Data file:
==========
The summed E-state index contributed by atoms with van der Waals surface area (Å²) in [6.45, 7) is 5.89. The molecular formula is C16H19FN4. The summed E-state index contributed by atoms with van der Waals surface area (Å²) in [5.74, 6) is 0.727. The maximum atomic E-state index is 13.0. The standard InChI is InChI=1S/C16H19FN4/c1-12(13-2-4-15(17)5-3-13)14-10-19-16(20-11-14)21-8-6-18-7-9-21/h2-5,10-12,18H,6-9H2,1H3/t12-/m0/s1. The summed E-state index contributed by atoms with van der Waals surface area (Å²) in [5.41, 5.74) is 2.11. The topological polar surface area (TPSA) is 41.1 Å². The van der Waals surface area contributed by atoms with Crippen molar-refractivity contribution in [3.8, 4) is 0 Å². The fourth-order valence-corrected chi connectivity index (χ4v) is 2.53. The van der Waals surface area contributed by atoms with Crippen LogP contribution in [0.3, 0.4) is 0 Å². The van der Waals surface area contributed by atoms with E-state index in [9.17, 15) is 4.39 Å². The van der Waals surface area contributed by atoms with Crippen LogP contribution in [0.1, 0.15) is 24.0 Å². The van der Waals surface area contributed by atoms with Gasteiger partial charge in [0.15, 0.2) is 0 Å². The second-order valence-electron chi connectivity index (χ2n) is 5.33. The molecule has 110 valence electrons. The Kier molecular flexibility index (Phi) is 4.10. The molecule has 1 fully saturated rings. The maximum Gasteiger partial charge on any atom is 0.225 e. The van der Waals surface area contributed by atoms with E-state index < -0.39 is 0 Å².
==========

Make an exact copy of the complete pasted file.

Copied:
The summed E-state index contributed by atoms with van der Waals surface area (Å²) in [6.45, 7) is 5.89. The molecular formula is C16H19FN4. The summed E-state index contributed by atoms with van der Waals surface area (Å²) in [5.74, 6) is 0.727. The maximum atomic E-state index is 13.0. The standard InChI is InChI=1S/C16H19FN4/c1-12(13-2-4-15(17)5-3-13)14-10-19-16(20-11-14)21-8-6-18-7-9-21/h2-5,10-12,18H,6-9H2,1H3/t12-/m0/s1. The summed E-state index contributed by atoms with van der Waals surface area (Å²) in [5.41, 5.74) is 2.11. The topological polar surface area (TPSA) is 41.1 Å². The van der Waals surface area contributed by atoms with Crippen molar-refractivity contribution in [3.8, 4) is 0 Å². The fourth-order valence-corrected chi connectivity index (χ4v) is 2.53. The van der Waals surface area contributed by atoms with Crippen LogP contribution in [0.3, 0.4) is 0 Å². The van der Waals surface area contributed by atoms with E-state index in [9.17, 15) is 4.39 Å². The van der Waals surface area contributed by atoms with Crippen LogP contribution in [0.1, 0.15) is 24.0 Å². The van der Waals surface area contributed by atoms with Gasteiger partial charge in [0.15, 0.2) is 0 Å². The second-order valence-electron chi connectivity index (χ2n) is 5.33. The molecule has 110 valence electrons. The Kier molecular flexibility index (Phi) is 4.10. The molecule has 1 fully saturated rings. The maximum Gasteiger partial charge on any atom is 0.225 e. The van der Waals surface area contributed by atoms with E-state index < -0.39 is 0 Å².